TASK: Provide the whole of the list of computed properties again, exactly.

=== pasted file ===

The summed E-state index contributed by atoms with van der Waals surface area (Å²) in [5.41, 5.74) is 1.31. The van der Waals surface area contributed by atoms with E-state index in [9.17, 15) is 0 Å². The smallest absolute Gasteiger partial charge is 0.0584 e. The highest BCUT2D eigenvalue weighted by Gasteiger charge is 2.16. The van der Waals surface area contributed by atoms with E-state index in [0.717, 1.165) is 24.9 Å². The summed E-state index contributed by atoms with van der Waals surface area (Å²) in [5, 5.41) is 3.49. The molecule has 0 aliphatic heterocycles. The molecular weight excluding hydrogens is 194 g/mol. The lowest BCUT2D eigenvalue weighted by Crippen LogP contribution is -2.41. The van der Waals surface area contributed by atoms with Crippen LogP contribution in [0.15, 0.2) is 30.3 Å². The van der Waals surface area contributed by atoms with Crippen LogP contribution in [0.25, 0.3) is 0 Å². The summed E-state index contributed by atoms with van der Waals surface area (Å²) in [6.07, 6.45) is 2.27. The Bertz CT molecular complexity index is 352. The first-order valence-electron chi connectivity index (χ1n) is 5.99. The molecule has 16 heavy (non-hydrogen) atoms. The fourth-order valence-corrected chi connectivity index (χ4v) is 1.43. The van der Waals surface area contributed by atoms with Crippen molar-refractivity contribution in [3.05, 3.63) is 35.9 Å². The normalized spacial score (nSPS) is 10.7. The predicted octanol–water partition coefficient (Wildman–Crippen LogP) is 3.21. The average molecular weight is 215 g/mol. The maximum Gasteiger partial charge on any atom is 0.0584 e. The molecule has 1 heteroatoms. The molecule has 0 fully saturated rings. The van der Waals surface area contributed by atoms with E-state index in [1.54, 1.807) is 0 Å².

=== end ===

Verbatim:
The summed E-state index contributed by atoms with van der Waals surface area (Å²) in [5.41, 5.74) is 1.31. The van der Waals surface area contributed by atoms with E-state index in [9.17, 15) is 0 Å². The smallest absolute Gasteiger partial charge is 0.0584 e. The highest BCUT2D eigenvalue weighted by Gasteiger charge is 2.16. The van der Waals surface area contributed by atoms with E-state index in [0.717, 1.165) is 24.9 Å². The summed E-state index contributed by atoms with van der Waals surface area (Å²) in [5, 5.41) is 3.49. The molecule has 0 aliphatic heterocycles. The molecular weight excluding hydrogens is 194 g/mol. The lowest BCUT2D eigenvalue weighted by Crippen LogP contribution is -2.41. The van der Waals surface area contributed by atoms with Crippen LogP contribution in [0.15, 0.2) is 30.3 Å². The van der Waals surface area contributed by atoms with Crippen LogP contribution in [0.25, 0.3) is 0 Å². The summed E-state index contributed by atoms with van der Waals surface area (Å²) in [6.07, 6.45) is 2.27. The Bertz CT molecular complexity index is 352. The first-order valence-electron chi connectivity index (χ1n) is 5.99. The molecule has 16 heavy (non-hydrogen) atoms. The fourth-order valence-corrected chi connectivity index (χ4v) is 1.43. The van der Waals surface area contributed by atoms with Crippen molar-refractivity contribution in [3.05, 3.63) is 35.9 Å². The normalized spacial score (nSPS) is 10.7. The predicted octanol–water partition coefficient (Wildman–Crippen LogP) is 3.21. The average molecular weight is 215 g/mol. The maximum Gasteiger partial charge on any atom is 0.0584 e. The molecule has 1 heteroatoms. The molecule has 0 fully saturated rings. The van der Waals surface area contributed by atoms with E-state index in [1.54, 1.807) is 0 Å².